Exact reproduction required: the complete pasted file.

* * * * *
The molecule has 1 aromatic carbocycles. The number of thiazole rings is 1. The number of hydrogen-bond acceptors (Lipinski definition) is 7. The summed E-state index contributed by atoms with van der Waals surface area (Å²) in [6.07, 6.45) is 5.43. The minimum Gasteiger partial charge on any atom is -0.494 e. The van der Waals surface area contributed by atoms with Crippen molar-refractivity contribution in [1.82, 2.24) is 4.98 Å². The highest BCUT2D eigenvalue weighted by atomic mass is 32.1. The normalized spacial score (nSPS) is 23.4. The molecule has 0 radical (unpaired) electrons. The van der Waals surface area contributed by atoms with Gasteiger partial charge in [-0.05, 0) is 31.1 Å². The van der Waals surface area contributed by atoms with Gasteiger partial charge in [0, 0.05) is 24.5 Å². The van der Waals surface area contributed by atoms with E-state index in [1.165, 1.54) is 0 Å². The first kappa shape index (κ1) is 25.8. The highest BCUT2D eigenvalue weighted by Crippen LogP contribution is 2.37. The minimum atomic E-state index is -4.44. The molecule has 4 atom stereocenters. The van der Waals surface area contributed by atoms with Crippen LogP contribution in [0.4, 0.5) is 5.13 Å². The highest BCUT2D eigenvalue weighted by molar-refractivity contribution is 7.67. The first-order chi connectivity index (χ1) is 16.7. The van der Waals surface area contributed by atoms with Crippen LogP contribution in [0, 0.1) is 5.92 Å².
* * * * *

The molecule has 1 aromatic carbocycles. The number of thiazole rings is 1. The number of hydrogen-bond acceptors (Lipinski definition) is 7. The summed E-state index contributed by atoms with van der Waals surface area (Å²) in [6.07, 6.45) is 5.43. The minimum Gasteiger partial charge on any atom is -0.494 e. The van der Waals surface area contributed by atoms with Crippen molar-refractivity contribution in [1.82, 2.24) is 4.98 Å². The highest BCUT2D eigenvalue weighted by atomic mass is 32.1. The normalized spacial score (nSPS) is 23.4. The molecule has 0 radical (unpaired) electrons. The van der Waals surface area contributed by atoms with Gasteiger partial charge in [-0.05, 0) is 31.1 Å². The van der Waals surface area contributed by atoms with Gasteiger partial charge in [0, 0.05) is 24.5 Å². The van der Waals surface area contributed by atoms with E-state index in [1.165, 1.54) is 0 Å². The first kappa shape index (κ1) is 25.8. The highest BCUT2D eigenvalue weighted by Crippen LogP contribution is 2.37. The minimum atomic E-state index is -4.44. The molecule has 4 atom stereocenters. The van der Waals surface area contributed by atoms with Crippen LogP contribution in [0.4, 0.5) is 5.13 Å². The highest BCUT2D eigenvalue weighted by molar-refractivity contribution is 7.67. The first-order chi connectivity index (χ1) is 16.7. The van der Waals surface area contributed by atoms with Crippen LogP contribution in [0, 0.1) is 5.92 Å².